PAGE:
Bengaluru: A high-powered expert committee appointed by the Karnataka government to chalk out an exit plan for the 21-day lockdown has said there is “no medical reason” to continue it beyond 14 April, when it’s scheduled to end.
Headed by Dr Devi Shetty, the founder of Bengaluru-based Narayana Hrudayalaya, a chain of hospitals, the panel has recommended lifting the lockdown in phases while continuing prohibitory orders in “hotspots” (areas with multiple cases) with strict policing.
“The government should plan a phased exit at 2-weekly intervals. Covid-19 is a three-month-old disease and there is no precedence (sic) of standards to follow,” the report, accessed by ThePrint, states.
“No one can predict the ground realities at the end of two weeks, so let’s design the action plan for 2 weeks from 15 April to 30 April, 2020,” it adds.
The five-member panel submitted its report to the Karnataka government Wednesday evening. An official in the Karnataka Chief Minister’s Office said the panel’s suggestions were being taken into consideration by the B.S. Yediyurappa cabinet and a decision will be arrived at by Thursday.
However, state Health Minister B. Sriramulu has thrown his weight behind the idea of an extended lockdown, telling ThePrint that the Covid-19 situation in the state is still not under control.
What the panel has recommended
According to the panel, lifting the lockdown in a phase-wise manner will instil confidence among people, prevent public frustration and secure livelihoods.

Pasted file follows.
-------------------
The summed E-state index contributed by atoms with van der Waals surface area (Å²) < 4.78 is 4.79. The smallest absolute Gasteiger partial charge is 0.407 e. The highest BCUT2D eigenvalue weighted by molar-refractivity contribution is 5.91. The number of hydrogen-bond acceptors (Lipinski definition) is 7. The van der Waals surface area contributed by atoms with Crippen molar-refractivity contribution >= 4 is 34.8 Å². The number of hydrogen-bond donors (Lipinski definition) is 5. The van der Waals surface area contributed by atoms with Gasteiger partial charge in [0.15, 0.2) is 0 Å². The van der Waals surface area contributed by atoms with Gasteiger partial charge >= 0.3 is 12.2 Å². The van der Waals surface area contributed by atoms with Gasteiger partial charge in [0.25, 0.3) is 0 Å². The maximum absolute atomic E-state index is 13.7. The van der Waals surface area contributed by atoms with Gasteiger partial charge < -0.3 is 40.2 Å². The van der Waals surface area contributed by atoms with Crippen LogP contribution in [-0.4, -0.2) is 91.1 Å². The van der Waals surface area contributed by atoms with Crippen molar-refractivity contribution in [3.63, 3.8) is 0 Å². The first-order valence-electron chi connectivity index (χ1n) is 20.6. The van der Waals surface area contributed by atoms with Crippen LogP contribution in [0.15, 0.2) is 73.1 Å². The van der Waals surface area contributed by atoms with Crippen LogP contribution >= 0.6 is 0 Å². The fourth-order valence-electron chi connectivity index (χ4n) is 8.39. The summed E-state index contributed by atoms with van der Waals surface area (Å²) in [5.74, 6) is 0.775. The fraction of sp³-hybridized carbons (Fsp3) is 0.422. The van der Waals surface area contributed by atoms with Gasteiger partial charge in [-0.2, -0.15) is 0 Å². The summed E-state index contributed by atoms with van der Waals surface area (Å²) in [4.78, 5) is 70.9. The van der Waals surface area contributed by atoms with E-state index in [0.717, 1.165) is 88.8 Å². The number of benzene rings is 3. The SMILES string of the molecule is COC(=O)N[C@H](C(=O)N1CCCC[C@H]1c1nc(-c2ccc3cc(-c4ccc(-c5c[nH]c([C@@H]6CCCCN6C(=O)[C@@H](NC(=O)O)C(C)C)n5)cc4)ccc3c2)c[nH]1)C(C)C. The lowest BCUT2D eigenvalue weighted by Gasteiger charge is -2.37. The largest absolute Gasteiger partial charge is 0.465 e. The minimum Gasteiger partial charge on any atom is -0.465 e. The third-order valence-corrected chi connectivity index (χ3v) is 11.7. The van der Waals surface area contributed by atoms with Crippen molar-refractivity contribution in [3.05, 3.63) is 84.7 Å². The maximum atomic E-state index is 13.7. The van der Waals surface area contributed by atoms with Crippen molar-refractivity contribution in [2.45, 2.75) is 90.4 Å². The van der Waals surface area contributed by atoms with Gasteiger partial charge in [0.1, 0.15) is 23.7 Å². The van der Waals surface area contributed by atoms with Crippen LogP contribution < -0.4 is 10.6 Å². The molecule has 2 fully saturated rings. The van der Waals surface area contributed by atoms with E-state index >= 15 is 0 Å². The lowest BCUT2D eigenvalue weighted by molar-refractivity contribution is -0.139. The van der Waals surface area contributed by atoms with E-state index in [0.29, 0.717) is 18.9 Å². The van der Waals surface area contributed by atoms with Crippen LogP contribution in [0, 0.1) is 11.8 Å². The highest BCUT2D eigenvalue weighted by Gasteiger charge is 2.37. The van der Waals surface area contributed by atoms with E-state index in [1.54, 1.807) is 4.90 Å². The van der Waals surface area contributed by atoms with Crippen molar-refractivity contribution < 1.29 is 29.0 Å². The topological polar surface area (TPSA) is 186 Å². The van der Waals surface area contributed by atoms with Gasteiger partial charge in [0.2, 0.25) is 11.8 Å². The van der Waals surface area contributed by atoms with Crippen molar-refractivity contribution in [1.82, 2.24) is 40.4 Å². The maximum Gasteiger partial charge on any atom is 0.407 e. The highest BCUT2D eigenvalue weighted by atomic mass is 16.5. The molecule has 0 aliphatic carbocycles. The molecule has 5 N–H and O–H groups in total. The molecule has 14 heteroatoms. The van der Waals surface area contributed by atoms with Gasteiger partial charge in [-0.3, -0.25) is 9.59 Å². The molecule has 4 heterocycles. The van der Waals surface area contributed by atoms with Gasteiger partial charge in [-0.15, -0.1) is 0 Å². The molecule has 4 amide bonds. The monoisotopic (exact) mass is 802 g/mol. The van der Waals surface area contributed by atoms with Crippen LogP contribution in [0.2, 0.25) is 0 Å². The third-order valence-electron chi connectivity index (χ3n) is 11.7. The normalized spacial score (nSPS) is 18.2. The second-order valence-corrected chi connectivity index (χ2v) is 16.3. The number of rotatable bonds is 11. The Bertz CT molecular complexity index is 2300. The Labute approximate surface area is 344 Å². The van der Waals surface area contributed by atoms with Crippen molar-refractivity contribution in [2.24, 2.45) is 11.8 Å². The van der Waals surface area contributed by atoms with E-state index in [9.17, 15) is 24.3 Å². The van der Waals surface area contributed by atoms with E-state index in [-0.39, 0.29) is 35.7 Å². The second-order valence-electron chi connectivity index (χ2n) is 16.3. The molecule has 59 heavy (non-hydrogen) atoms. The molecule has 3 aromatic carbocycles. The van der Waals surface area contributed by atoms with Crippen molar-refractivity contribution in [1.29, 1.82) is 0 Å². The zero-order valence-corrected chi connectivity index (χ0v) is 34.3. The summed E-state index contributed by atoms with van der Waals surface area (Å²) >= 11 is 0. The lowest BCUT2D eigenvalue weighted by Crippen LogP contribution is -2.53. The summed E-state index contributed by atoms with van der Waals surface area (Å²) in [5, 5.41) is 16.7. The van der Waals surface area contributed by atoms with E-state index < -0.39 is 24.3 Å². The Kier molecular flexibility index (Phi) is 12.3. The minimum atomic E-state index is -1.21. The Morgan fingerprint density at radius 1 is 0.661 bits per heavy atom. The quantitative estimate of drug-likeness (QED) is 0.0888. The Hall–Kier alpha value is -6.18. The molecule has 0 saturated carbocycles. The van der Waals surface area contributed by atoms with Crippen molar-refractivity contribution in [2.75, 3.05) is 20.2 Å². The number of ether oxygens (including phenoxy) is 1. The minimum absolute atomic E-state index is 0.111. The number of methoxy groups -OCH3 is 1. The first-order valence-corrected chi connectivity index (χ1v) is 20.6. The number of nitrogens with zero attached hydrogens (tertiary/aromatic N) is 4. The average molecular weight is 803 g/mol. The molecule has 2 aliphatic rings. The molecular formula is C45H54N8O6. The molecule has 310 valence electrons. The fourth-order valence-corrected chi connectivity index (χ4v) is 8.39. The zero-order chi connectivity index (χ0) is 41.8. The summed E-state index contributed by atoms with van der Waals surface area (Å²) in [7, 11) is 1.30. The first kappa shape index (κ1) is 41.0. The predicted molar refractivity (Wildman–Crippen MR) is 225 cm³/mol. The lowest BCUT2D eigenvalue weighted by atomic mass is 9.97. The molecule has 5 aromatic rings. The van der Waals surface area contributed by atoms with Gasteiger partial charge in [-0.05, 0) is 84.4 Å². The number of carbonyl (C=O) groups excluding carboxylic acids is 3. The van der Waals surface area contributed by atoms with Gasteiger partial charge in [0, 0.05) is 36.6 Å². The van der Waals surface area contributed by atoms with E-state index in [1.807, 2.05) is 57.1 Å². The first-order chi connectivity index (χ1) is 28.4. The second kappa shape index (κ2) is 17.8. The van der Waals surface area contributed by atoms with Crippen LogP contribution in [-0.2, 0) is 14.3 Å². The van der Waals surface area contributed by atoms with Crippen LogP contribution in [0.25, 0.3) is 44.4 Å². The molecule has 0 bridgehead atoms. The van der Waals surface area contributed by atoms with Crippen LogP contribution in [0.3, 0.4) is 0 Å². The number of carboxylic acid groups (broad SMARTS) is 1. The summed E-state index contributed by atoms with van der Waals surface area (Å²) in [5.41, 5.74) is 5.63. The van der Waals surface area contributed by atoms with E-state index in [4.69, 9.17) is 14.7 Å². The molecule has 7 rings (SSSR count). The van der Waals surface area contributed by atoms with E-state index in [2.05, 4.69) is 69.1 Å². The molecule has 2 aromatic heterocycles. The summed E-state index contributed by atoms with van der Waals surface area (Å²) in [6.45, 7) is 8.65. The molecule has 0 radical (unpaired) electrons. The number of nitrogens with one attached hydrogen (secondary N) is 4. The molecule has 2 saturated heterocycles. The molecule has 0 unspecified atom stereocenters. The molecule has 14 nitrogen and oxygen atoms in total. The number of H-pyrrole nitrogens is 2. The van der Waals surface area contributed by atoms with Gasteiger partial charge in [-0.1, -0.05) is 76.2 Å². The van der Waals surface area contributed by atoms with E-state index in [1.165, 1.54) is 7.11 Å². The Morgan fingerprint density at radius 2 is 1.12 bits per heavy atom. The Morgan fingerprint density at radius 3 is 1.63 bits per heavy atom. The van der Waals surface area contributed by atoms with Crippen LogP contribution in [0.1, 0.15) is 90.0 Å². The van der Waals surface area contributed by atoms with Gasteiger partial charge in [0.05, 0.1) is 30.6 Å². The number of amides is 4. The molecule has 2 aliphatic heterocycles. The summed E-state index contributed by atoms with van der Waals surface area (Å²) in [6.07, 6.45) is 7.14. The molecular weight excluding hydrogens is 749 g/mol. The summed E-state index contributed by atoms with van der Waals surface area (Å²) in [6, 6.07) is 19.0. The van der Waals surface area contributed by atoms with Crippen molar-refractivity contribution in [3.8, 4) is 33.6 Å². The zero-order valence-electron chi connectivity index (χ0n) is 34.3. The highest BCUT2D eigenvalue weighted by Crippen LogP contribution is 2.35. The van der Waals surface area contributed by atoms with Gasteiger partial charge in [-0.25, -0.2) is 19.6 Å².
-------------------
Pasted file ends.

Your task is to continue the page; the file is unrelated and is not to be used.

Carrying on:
It has asked information technology and business technology firms and other commercial establishments to encourage work from home, while allowing 50 per cent of the workforce to return to offices.
“Encourage industries in the organised sector to reopen and function at 50 per cent while every employee gets paid fully. Construction industry should also be encouraged to resume…” the report states.
The panel has noted how the lockdown left thousands of migrant workers stranded in the state with no income or food, adding, “Declaring lockdown of a specific industry for a long period of time will result in layoffs compounding the economic problems.”
Other recommendations include:
- Curbs on unnecessary movement should continue until 30 April, as should the bar on transport by air, railways, and air-conditioned buses, as well as metro services.
- Strict social distancing must be enforced until 31 May, while Section 144 should continue in certain areas under police vigil.
- Gyms, bars, hotels, shopping malls, movie theatres, etc should remain closed until April-end.
- Chewing gum should be banned and the spitting of pan in public places curbed.
- Shops and other establishments should operate without air-conditioning until further notice.
- Educational institutions should continue tutorials until 31 May. The panel states students should be encouraged to take online classes as it will lay the foundation for educational reforms.
- The state should procure more testing kits, the panel states. It, however, discourages “indiscriminate use of antibody rapid testing”, the cheap, quick tests for Covid-19 diagnosis.
- Online training for the use of rapid antibody testing should be held through existing platforms.
While a decision on the panel report is yet awaited, Sriramulu has said the lockdown must be extended.
“Coronavirus is not under control yet. The number of cases and those infected has been increasing day by day,” he added. “We should take a cue from Punjab, which has recommended an extended lockdown. It will help in the long run to control the situation.”
By Thursday, Karnataka had registered 181 cases of Covid-19, of which five have died.